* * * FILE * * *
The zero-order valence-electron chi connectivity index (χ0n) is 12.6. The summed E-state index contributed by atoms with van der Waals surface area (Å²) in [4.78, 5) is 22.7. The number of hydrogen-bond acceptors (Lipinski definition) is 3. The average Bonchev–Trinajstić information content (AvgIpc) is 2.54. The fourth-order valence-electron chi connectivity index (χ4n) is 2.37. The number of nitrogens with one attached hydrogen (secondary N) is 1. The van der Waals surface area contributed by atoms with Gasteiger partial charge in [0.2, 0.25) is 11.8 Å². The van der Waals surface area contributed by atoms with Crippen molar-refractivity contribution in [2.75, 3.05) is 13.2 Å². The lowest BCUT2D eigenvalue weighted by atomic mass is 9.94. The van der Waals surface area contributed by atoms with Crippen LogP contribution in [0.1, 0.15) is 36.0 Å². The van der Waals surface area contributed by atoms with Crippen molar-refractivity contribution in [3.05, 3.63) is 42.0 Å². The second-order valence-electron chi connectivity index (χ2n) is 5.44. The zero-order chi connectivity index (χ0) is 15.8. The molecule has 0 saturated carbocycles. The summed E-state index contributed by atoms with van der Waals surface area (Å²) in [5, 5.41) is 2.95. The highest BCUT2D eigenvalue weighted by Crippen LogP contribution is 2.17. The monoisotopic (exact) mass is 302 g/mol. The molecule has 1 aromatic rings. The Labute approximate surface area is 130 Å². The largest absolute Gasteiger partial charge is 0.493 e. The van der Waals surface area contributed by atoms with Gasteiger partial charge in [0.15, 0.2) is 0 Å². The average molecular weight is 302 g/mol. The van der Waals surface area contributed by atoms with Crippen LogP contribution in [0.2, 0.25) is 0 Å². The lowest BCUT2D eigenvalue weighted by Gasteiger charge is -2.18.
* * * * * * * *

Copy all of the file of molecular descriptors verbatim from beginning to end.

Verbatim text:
The zero-order valence-electron chi connectivity index (χ0n) is 12.6. The summed E-state index contributed by atoms with van der Waals surface area (Å²) in [4.78, 5) is 22.7. The number of hydrogen-bond acceptors (Lipinski definition) is 3. The average Bonchev–Trinajstić information content (AvgIpc) is 2.54. The fourth-order valence-electron chi connectivity index (χ4n) is 2.37. The number of nitrogens with one attached hydrogen (secondary N) is 1. The van der Waals surface area contributed by atoms with Gasteiger partial charge in [0.2, 0.25) is 11.8 Å². The van der Waals surface area contributed by atoms with Crippen molar-refractivity contribution in [2.75, 3.05) is 13.2 Å². The lowest BCUT2D eigenvalue weighted by atomic mass is 9.94. The van der Waals surface area contributed by atoms with Crippen LogP contribution in [0.1, 0.15) is 36.0 Å². The van der Waals surface area contributed by atoms with Crippen molar-refractivity contribution in [3.05, 3.63) is 42.0 Å². The second-order valence-electron chi connectivity index (χ2n) is 5.44. The zero-order chi connectivity index (χ0) is 15.8. The molecule has 0 saturated carbocycles. The summed E-state index contributed by atoms with van der Waals surface area (Å²) in [5, 5.41) is 2.95. The highest BCUT2D eigenvalue weighted by Crippen LogP contribution is 2.17. The monoisotopic (exact) mass is 302 g/mol. The molecule has 1 aromatic rings. The Labute approximate surface area is 130 Å². The largest absolute Gasteiger partial charge is 0.493 e. The van der Waals surface area contributed by atoms with Gasteiger partial charge in [0.15, 0.2) is 0 Å². The average molecular weight is 302 g/mol. The van der Waals surface area contributed by atoms with Crippen LogP contribution in [0.2, 0.25) is 0 Å². The lowest BCUT2D eigenvalue weighted by Gasteiger charge is -2.18.